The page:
Southern California however, revenue was down 9% as was revenue in our Northeast region. Revenue in the Pacific Northwest was down 7%, our Southern region revenue was down 8%, and our revenue from the Midwest was down 3%.
Our international operations, excluding Canada, are up 48%, largely due to another strong quarterly showing in China. With regard to revenue mix by service, we continue to trend, we continue the trend seen in the past few quarters of shipping our sale from off-customer site, traditional Reprographic services to on-customer site, facilities management and MPS. Reprographic services delivered roughly 60% of our overall revenue for Q2 versus approximately 64% in Q2 2011.
Our facilities management sales category, which again includes MPS, delivered approximately 26% of our revenue versus 23% in Q2 2011. In Equipment and Supply sales, delivered approximately 13.5% of our revenue versus 12.5% for the same quarter last year.
Digital Services delivered 9% of our total revenue for the quarter and is reported in our Reprographics line.
Moving to gross margin, our gross margin for the quarter was 31.8% which is up 100 basis points versus the first quarter of this year. This is down from our 32.6% level in Q2 2011, due to a higher mix of equipment sales, which has higher material cost than our other business line, as well as lower overall sales level.
As our [inaudible] lower because of the accelerated amortization of our trade name, which we initiated during the fourth quarter of 2010, and which was roughly 800,000 per month and ended April 30. We recorded 2.8 million in the second quarter of this year as compared to 4.7 million in the second quarter of 2011.
Moving on to net interest expense, it was 7.3 million during the second quarter compared to 7.7 in the same period of 2011. And consist primarily of accrued interest on our 10.5% high yield notes issued December 2010.
Our SG&A for the quarter was $24 million versus 27 million in the second quarter of 2011. This is indicative of our continued management of G&A expenses. However, with the increased investment in sales staff, we expect this number to grow over the balance of the year with commissions.
The result is, adjusted net income of approximately $1 million and earnings per-share of $0.02.
Moving to cash flow, our adjusted EBITDA for the quarter was $17 million, a $1 million improvement over the prior quarter. And our year-to-date adjusted EBITDA was $33 million, which was the same as it was for the same period last year, in spite of our decline in sales. Therefore, our adjusted EBITDA margin is 15.8% year-to-date, which is up over 15.3% for the same period last year, [inaudible] to our operational management.
Our cash flow from operations was 4.5 million for the quarter, versus 7.3 million for Q2 2011. As a reminder, our cash flow from operations was significantly impacted this second quarter by the 10.5 million biannual interest payment on those notes. The next payment is December of this year.
Looking at it on a year-to-date basis, our year-to-date cash flow from operations was 17 million, versus 12 million for the same period last year, and our year-to-date free cash flow was $8 million, versus only $4 million for the same period last year.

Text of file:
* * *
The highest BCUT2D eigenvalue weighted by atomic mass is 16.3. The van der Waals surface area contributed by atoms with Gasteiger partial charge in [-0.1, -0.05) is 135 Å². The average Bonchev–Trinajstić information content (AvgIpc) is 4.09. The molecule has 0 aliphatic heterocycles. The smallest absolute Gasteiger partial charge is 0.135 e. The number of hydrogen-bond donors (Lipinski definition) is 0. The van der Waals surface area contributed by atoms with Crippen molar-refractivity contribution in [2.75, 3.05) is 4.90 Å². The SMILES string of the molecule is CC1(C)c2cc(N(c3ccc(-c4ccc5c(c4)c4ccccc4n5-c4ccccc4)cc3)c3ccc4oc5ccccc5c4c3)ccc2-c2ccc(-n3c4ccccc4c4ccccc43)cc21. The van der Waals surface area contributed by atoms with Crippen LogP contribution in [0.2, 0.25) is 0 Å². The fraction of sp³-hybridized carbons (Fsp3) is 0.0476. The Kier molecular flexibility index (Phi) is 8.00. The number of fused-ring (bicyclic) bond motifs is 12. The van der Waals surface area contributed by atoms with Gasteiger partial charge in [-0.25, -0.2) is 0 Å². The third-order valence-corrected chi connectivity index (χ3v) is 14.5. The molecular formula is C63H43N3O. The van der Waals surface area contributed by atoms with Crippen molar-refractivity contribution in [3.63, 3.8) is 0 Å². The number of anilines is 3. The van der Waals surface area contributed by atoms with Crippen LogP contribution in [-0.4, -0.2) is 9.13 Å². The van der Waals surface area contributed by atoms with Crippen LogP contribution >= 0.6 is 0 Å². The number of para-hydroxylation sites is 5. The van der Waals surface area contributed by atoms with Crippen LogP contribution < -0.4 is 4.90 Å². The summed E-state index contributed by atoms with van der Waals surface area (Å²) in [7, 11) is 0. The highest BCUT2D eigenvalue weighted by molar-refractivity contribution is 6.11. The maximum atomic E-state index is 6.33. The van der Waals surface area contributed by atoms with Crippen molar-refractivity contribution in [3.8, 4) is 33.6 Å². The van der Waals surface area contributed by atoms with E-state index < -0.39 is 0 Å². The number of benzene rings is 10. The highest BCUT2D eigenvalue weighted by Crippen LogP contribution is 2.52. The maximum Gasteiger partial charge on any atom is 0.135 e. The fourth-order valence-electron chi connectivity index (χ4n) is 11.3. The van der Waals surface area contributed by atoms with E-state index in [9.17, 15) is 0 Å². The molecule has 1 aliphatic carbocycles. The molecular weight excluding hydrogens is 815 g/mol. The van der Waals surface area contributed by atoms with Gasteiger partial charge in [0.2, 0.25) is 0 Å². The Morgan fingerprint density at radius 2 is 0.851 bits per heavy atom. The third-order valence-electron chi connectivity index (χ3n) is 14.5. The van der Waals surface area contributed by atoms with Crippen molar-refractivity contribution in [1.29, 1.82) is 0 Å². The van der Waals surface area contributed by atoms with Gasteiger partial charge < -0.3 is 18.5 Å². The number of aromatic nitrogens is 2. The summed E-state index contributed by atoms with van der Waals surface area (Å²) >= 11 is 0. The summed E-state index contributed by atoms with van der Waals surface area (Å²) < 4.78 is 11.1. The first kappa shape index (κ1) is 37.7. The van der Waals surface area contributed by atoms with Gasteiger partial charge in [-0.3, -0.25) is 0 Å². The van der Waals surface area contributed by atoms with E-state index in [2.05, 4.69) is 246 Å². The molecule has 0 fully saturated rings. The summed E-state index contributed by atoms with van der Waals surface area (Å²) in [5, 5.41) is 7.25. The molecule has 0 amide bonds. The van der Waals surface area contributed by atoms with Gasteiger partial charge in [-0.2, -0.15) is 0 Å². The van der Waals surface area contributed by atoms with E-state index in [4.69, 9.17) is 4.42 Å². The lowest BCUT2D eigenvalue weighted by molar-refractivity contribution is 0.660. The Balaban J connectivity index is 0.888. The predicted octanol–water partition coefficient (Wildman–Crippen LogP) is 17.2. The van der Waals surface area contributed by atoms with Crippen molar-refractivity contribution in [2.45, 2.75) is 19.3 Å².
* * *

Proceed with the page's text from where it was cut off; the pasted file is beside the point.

Moving to the balance sheet and related metrics, we ended the second quarter of 2012 with cash balance of $23.3 million. Days sales outstanding were 51 days in the second quarter of 2012, a decrease of 1 day compared to our Q1 performance.
And we continue our strategy of deleveraging in to more capital flexibility for the company. As such, total debt, including capital leases at the end of the second quarter of 2012, was $224 million from 246 million for the same period last year, a 9% decrease on a year-over-year basis.
And on a related note, our $50 million senior facility remains undrawn. The ratio of debt to trailing 12 month adjusted EBITDA at the end of the second quarter was 3.4, and adjusted EBITDA coverage of interest was 2.2 time.
With that as a basic overview, I wanted to continue to stress how actively and aggressively we are managing the company’s financial position, especially with regard to the investments we are making now to build our business in the face of a difficult non-residential construction market.
We continue to deleverage the company while still using our capital for targeted high-return opportunities. This is evidence by our cash and cash equivalence is up more than 6% on a year-over-year basis.
Our debt plus capital leases is down from 426 million – 446 million, excuse me, to 224 million on a year-over-year basis. And our new revolver remains untapped. In addition, we continue to manage our cash flow tightly as evidence by our year-to-date cash from operations at 17 million versus 12 million for the same period last year. And our adjusted EBITDA margin is 15.8% for the first six month of the year, versus 15.3% for the same period last year.
In spite of this active management of our cash and liquidity, we decided to adjust our guidance primarily due to macroeconomic reasons. Earlier this year, the macro focus were more consistent and more bullish than they are now. The volatility of the forecast this year, and the overall uncertainty in the economy, appears to continue to create a level of fear, that is delaying a large capital spending in the private sector.
The hesitancy that our customers are experienced with regard to new projects, in the U.S. non-residential building environment, is a trend we can’t ignore in spite of our growth in nontraditional business lines.